The Data Protection Commission (DPC) has received a formal Breach Notification from University College Dublin (UCD). This comes after the College Tribune discovered highly sensitive employee and student documents unattended and open to student access in a UCD Student Centre storage room. This notification was received by the DPC on 14th November, after the DPC contacted UCD in response to the Tribune’s coverage of the Belfield Papers. A DPC spokesperson has said the “DPC are currently assessing” the issue.
Since 25th May 2018, the General Data Protection Regulation (GDPR) requires organisations to report personal data breaches to the relevant authority. Under GDPR, UCD is required to report to the DPC within 72 hours of being aware of a data breach “without undue delay”. The Tribune informed UCD of this potential breach last Friday 8th November, meaning UCD failed to meet the mandatory time period to report to the DPC. GDPR allows exceptions to this requirement if “the reason given [to the DPC] is sufficient to justify the delay.”
DPC guidelines also recommend in cases where a full breach notification cannot be lodged within 72 hours “the initial notification should be lodged and then information may be provided in phases.” UCD submitted a breach notification more than five days after receiving notice from the Tribune.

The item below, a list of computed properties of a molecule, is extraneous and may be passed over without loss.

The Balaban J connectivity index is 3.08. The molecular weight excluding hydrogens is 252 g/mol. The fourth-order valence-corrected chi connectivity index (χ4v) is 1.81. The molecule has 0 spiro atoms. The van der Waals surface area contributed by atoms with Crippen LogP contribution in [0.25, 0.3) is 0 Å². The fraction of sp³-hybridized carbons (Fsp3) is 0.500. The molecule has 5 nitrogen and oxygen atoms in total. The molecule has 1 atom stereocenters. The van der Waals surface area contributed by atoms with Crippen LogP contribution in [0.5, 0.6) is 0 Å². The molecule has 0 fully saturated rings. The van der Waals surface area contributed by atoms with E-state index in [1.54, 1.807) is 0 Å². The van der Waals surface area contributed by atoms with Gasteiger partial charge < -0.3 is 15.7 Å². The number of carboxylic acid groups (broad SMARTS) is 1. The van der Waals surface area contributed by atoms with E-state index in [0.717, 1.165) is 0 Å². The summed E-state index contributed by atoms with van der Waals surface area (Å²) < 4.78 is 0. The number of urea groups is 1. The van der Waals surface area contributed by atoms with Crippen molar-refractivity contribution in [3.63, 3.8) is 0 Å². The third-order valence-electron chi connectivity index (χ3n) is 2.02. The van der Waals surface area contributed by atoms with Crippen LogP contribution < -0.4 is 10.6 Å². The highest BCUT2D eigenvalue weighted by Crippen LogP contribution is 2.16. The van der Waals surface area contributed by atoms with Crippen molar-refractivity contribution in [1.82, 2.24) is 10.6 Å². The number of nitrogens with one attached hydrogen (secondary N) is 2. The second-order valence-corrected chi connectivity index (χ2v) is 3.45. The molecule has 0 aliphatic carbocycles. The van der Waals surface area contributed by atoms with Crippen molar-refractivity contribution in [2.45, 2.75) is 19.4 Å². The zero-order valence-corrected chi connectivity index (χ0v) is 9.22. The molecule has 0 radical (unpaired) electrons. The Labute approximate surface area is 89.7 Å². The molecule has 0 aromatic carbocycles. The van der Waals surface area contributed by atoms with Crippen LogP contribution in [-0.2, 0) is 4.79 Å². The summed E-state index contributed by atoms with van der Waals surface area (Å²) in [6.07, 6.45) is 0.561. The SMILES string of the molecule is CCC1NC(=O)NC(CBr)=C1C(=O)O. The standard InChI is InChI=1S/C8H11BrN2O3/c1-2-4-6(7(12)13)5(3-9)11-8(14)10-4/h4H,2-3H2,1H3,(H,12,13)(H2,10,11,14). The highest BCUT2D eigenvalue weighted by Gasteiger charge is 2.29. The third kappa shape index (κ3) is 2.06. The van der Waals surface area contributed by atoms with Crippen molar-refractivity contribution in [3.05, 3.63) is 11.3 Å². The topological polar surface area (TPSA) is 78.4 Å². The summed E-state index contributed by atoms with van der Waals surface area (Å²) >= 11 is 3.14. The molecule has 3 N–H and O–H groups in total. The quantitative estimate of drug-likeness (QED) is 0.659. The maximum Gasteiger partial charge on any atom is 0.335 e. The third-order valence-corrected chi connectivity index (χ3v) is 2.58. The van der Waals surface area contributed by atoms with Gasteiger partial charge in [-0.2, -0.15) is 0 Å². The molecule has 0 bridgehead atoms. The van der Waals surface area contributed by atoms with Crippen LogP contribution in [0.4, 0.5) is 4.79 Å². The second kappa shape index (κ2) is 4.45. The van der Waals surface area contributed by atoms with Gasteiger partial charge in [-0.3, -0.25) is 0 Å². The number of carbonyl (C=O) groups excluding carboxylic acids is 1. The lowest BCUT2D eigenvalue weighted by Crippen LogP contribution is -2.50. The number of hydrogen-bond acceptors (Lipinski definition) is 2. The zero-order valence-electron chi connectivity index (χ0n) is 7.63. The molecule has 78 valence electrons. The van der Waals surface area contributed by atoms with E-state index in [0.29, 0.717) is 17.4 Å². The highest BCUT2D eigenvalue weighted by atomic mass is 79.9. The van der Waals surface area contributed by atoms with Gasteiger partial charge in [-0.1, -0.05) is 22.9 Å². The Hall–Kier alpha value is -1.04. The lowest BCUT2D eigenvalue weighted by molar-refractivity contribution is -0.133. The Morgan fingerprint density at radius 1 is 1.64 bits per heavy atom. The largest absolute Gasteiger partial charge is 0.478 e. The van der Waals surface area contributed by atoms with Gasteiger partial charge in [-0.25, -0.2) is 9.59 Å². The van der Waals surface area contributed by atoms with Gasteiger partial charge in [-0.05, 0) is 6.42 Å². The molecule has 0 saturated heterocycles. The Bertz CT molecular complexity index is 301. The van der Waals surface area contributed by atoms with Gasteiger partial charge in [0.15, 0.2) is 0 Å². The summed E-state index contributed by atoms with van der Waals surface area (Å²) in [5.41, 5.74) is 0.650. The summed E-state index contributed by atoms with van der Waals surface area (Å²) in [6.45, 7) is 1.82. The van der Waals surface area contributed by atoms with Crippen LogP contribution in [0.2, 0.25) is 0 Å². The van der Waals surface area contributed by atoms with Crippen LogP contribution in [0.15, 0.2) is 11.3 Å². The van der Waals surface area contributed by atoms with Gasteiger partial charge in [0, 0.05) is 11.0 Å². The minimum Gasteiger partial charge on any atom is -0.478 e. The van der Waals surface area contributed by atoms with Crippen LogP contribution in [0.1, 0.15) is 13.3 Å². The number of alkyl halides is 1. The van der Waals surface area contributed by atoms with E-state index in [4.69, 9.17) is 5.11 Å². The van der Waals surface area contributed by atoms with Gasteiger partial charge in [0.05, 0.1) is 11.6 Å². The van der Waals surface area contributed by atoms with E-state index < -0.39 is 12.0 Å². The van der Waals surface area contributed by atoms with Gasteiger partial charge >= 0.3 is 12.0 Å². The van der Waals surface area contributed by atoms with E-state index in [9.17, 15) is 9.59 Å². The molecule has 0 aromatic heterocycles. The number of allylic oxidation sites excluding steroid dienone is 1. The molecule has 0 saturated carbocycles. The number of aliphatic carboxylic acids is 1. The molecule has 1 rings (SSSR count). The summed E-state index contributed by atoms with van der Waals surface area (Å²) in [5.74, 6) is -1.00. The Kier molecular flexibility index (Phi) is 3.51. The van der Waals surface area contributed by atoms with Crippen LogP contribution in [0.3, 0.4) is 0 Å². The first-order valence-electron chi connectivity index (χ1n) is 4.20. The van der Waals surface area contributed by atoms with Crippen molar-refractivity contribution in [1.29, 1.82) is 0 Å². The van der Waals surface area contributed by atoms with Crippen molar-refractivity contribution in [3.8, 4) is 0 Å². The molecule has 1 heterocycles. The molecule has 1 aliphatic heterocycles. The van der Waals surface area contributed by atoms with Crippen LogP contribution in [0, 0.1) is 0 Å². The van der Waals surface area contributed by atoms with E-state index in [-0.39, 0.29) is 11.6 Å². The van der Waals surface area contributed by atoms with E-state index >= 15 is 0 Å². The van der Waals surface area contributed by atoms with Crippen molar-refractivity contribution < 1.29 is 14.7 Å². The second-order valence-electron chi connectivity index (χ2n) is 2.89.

This week, the Tribune revealed that highly sensitive employee and student files had been found open to student access, leading to a potentially huge breach in data protection and personal details. A storage room under construction in UCD Student Centre was discovered to have a large collection of unattended UCD Employee and Student files. UCD Musical Society were also found to have unattended access to this space.
The Tribune discovered a large collection of files spanning from at least the years 2000 to 2014. The limited number of files seen by the Tribune belonged to UCD, the UCD Student Centre, UCD Campus Sport and Leisure Ltd., UCD Department of Sport and UCD Societies. Included in the sensitive documentation were: payroll reports, employee bank account details, PPS numbers, employee Revenue and Social Insurance Numbers, details of TD donations to student political societies, documents regarding student disciplinary hearings, UCD Societies grant applications and UCD Societies income and expenditure accounts; to name only a small fraction on what was left unattended to student access.
The UCD Student Centre third-floor storage room contains miscellaneous furniture items alongside large theatre set pieces used by UCD Musical Society. The student society has access to this room for storage of large set pieces and enjoy “access to the storage space whenever we need it. When it is locked we can have it opened by a member of staff.” The Belfield Papers raise questions on the security of employee and student data within UCD.
More to follow…
Conor Capplis – Editor